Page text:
Researchers have found that Vitex agnus-castus, or chasteberry, may enhance fertility, reduce symptoms of premenstrual syndrome and menopause, and repel certain insects, like mosquitos.

Vitex agnus-castus is a popular herbal supplement used to treat a variety of health problems.

It’s most commonly used to treat:

  • premenstrual syndrome (PMS)
  • menstrual disorders
  • infertility
  • acne
  • menopause
  • nursing difficulties

It’s also touted as protection against insect bites and certain types of cancer and claimed to offer a variety of other health effects. However, not all benefits are backed by science.

Here are the science-backed benefits — as well as some myths — associated with Vitex agnus-castus.

Vitex, which is the name of the largest genus in the Verbenaceae plant family, includes 250 species worldwide (1).

Vitex agnus-castus is the most common vitex used medicinally.

The Vitex agnus-castus fruit, also known as chasteberry or monk’s pepper, is about the size of a peppercorn. It’s produced by the chaste tree, which acquired its name because its fruit was likely used to decrease men’s libido during the Middle Ages (2).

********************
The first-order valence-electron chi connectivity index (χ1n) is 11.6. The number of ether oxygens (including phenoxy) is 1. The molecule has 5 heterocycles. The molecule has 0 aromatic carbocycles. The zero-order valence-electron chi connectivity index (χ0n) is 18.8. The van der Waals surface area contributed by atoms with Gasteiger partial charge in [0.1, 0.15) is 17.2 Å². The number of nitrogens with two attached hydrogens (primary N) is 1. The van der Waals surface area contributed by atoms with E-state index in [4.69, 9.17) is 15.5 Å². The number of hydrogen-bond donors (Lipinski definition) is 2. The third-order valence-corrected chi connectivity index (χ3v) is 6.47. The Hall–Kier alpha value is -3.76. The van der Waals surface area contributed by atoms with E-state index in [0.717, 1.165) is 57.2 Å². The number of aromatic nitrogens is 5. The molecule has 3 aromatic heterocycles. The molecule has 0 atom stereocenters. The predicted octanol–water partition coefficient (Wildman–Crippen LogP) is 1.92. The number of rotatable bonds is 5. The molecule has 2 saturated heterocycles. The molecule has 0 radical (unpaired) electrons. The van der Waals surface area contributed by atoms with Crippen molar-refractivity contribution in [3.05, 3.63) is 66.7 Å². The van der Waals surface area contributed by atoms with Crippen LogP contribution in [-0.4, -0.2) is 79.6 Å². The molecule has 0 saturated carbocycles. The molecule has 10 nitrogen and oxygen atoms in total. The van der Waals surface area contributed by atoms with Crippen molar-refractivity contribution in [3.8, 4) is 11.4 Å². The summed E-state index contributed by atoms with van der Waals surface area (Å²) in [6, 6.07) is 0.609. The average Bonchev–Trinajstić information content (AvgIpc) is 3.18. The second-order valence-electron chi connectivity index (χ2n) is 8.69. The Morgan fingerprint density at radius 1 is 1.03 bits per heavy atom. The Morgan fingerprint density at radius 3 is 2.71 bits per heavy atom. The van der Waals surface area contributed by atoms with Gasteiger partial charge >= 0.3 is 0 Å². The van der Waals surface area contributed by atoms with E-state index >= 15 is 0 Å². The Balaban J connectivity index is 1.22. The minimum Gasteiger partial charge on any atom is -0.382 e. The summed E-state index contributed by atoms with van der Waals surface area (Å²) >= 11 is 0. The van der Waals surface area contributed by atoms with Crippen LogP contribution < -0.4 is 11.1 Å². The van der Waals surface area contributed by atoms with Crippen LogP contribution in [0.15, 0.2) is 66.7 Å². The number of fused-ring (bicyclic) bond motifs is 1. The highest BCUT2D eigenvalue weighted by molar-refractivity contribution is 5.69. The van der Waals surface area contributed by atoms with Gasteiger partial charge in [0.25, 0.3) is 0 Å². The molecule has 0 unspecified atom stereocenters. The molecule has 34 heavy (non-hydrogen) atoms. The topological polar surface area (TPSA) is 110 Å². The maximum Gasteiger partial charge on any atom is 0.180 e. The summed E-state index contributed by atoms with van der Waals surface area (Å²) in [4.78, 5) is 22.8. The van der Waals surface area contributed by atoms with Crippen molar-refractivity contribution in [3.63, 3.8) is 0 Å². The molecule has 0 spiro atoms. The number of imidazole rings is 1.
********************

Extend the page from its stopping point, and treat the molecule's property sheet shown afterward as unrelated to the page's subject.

This fruit — as well as other parts of the plant — are typically used as an herbal remedy to treat a variety of ailments.

For instance, Vitex agnus-castus is used to treat:

  • PMS
  • symptoms of menopause
  • infertility issues
  • other conditions affecting a woman’s reproductive system

In fact, it’s been used in this way since ancient Greece (2).

In Turkish medicine, it’s also used as a digestive, antifungal and anti-anxiety aid (3).


Vitex agnus-castus is a plant frequently harvested as an herbal remedy for a variety of ailments. Its most popular use is to relieve PMS, menopause symptoms and infertility issues.

Vitex agnus-castus is particularly known for its ability to improve conditions affecting a woman’s reproductive system.

Eases symptoms of premenstrual syndrome (PMS)

One of the most popular and well-researched attributes of Vitex agnus-castus is its ability to reduce symptoms of PMS.

These include:

  • constipation
  • irritability
  • depressed mood
  • migraines
  • breast pain and tenderness

Researchers believe that vitex works by decreasing levels of the hormone prolactin. This helps rebalance other hormones, including estrogen and progesterone — thus reducing PMS symptoms (4).

In one study, women with PMS took Vitex agnus-castus during three consecutive menstrual cycles. In total, 93 percent of those given vitex reported a decrease in PMS symptoms, including:

However, the study didn’t include a control group, and placebo effects can’t be ruled out (5).